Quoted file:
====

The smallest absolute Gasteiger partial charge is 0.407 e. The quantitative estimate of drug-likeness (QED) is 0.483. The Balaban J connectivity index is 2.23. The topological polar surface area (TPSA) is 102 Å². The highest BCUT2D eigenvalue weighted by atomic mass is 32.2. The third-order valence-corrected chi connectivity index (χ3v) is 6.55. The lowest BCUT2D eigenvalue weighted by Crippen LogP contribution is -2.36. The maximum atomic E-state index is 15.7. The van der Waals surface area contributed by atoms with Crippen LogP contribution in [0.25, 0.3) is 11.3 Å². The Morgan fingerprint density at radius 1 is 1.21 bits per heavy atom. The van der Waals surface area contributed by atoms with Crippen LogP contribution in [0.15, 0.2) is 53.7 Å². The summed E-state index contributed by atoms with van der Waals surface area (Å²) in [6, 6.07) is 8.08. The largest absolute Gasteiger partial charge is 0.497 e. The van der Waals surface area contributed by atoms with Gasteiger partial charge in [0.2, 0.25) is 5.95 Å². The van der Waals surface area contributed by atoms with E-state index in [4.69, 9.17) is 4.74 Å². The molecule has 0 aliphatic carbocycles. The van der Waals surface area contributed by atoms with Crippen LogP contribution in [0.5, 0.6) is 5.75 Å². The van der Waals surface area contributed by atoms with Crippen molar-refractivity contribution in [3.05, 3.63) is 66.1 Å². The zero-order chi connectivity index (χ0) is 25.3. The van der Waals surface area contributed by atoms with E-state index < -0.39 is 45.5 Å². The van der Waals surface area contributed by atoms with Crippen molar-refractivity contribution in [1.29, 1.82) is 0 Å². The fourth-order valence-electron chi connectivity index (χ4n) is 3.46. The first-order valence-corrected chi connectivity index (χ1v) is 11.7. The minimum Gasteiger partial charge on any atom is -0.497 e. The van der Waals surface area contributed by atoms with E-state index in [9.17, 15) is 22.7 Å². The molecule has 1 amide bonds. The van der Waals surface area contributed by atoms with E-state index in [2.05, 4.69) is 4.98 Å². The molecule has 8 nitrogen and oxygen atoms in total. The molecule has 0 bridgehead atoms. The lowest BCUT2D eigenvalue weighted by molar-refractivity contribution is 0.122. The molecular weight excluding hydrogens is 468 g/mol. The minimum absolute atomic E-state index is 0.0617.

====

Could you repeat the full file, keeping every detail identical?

The smallest absolute Gasteiger partial charge is 0.407 e. The quantitative estimate of drug-likeness (QED) is 0.483. The Balaban J connectivity index is 2.23. The topological polar surface area (TPSA) is 102 Å². The highest BCUT2D eigenvalue weighted by atomic mass is 32.2. The third-order valence-corrected chi connectivity index (χ3v) is 6.55. The lowest BCUT2D eigenvalue weighted by Crippen LogP contribution is -2.36. The maximum atomic E-state index is 15.7. The van der Waals surface area contributed by atoms with Crippen LogP contribution in [0.25, 0.3) is 11.3 Å². The Morgan fingerprint density at radius 1 is 1.21 bits per heavy atom. The van der Waals surface area contributed by atoms with Crippen LogP contribution in [0.15, 0.2) is 53.7 Å². The summed E-state index contributed by atoms with van der Waals surface area (Å²) in [6, 6.07) is 8.08. The largest absolute Gasteiger partial charge is 0.497 e. The van der Waals surface area contributed by atoms with Gasteiger partial charge in [0.2, 0.25) is 5.95 Å². The van der Waals surface area contributed by atoms with E-state index in [4.69, 9.17) is 4.74 Å². The molecule has 0 aliphatic carbocycles. The van der Waals surface area contributed by atoms with Crippen LogP contribution in [0.5, 0.6) is 5.75 Å². The van der Waals surface area contributed by atoms with Crippen molar-refractivity contribution in [3.05, 3.63) is 66.1 Å². The zero-order chi connectivity index (χ0) is 25.3. The van der Waals surface area contributed by atoms with E-state index < -0.39 is 45.5 Å². The van der Waals surface area contributed by atoms with Crippen molar-refractivity contribution in [1.29, 1.82) is 0 Å². The fourth-order valence-electron chi connectivity index (χ4n) is 3.46. The first-order valence-corrected chi connectivity index (χ1v) is 11.7. The minimum Gasteiger partial charge on any atom is -0.497 e. The van der Waals surface area contributed by atoms with E-state index in [9.17, 15) is 22.7 Å². The molecule has 1 amide bonds. The van der Waals surface area contributed by atoms with E-state index in [2.05, 4.69) is 4.98 Å². The molecule has 8 nitrogen and oxygen atoms in total. The molecule has 0 bridgehead atoms. The lowest BCUT2D eigenvalue weighted by molar-refractivity contribution is 0.122. The molecular weight excluding hydrogens is 468 g/mol. The minimum absolute atomic E-state index is 0.0617.